John Gottman has been the leading researcher on romantic couples–mostly marriages–for at least a decade. He has developed a technique for analyzing conversations that lets him predict with a lot of accuracy whether that couple will stay together during the next several years. One of the things he does is video a couple talking about a contentious subject and code the conversation for what he calls the four horsemen of the apocalypse: criticism, defensiveness, contempt, and stonewalling. The presence of these behaviors indicates that the relationship is being corroded.

Here’s a paraphrase of how he defines the four horsemen in The Marriage Clinic: A Scientifically Based Marital Therapy:

Criticism: Any statement that indicates that one partner thinks there is something wrong with the other, such as “What’s wrong with you?” or “You always blah-blah-blah.” Note that what he calls criticism is different from complaining. In a complaint, one partner says that they didn’t like something that the other did. For a complaint to become criticism, it needs a barb. A generalization like “You always…” or “You never…” will do, as will making the complaint about a character flaw, rather than a specific incident, like “Why would anyone do that?”

Defensiveness: When one partner acts as if the other is attacking them. Instead of directly responding to a statement, for example, the defensive partner might respond with a “counter-attack” like “What are you complaining about? You’re worse than I am!”

Contempt: Any statement or action which implies you are a better person than your partner, like mockery or eye-rolling. There is a facial expression for contempt, which Gottman also codes for. This is a version of  the sneer, from

Stonewalling: When one partner removes themselves in some way from the conversation. This can be by leaving or ceasing to respond. Often this is combined with attempts to not show emotion on the face. This is the worst of the horsemen, just ahead of contempt. It seems to be quite difficult for a relationship with this kind of behavior to remain viable.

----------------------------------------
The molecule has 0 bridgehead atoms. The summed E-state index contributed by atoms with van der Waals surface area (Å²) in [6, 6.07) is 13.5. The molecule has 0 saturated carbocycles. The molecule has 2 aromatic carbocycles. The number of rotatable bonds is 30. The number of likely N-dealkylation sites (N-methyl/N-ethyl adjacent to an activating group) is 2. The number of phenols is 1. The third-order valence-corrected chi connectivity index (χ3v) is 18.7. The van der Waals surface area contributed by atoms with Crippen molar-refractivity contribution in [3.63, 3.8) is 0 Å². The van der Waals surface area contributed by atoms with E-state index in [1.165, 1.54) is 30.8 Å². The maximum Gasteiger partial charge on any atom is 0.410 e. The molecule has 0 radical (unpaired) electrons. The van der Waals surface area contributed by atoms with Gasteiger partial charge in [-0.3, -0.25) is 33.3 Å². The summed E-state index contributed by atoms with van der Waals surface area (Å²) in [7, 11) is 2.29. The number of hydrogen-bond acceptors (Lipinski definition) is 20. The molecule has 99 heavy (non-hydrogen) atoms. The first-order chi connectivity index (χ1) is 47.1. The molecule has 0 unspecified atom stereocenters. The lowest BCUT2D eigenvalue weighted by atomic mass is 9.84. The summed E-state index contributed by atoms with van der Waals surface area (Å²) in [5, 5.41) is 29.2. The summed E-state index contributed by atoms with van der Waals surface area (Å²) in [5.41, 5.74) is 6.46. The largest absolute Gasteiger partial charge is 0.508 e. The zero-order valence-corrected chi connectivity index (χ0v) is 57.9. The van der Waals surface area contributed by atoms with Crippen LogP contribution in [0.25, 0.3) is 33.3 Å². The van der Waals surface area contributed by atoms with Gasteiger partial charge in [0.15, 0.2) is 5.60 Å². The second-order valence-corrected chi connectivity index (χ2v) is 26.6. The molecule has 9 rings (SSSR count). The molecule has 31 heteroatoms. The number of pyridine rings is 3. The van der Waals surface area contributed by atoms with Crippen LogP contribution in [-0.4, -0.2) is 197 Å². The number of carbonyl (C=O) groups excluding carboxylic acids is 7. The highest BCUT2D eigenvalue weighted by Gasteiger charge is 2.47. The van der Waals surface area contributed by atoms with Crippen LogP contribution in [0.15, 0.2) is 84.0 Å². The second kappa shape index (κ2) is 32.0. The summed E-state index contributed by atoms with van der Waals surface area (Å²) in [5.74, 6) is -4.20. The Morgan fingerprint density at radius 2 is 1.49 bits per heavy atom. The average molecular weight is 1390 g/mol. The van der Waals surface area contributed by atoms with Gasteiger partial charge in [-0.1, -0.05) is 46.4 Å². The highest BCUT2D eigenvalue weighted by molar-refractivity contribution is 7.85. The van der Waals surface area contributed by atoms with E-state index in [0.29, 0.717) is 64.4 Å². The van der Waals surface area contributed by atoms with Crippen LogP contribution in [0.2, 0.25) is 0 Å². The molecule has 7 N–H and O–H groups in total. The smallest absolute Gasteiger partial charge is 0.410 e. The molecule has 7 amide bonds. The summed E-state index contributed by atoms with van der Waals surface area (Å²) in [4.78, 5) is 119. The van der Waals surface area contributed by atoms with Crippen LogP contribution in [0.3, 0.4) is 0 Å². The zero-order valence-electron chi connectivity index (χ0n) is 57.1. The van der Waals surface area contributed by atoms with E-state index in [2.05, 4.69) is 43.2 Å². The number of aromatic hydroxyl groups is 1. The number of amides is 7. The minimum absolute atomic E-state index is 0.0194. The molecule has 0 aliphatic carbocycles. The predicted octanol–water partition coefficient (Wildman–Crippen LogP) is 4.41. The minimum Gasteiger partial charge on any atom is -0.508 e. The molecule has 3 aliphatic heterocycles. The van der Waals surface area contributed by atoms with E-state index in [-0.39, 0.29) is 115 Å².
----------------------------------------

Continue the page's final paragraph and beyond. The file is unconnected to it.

Gottman says that some amount of four-horsemen behaviors (except contempt, which apparently never happens in happy couples) are inevitable, and that what is critical is not that they don’t happen, but that they are repaired by soothing, softening, or meta-communicating.

Family therapy got started when the grandparents of the field, interested in cybernetics–the science of self-regulating systems–started studying communication in families. Some of the more interesting ideas they came up with were the three progressively more problematic kinds of contradiction. This is a summary of Virginia Satir’s version of those contradictions, from Conjoint Family Therapy:

Simple contradiction: This is when a person says two things that contradict each other straightforwardly, as when someone might say, “I love you but I don’t love you.” This kind of contradiction consists of assertions that are incompatible, but at least out in the open, in an easily decodable way. That means that the receiver of the message can easily comment on the contradiction, saying “I don’t understand what you mean. You didn’t make sense to me just then.”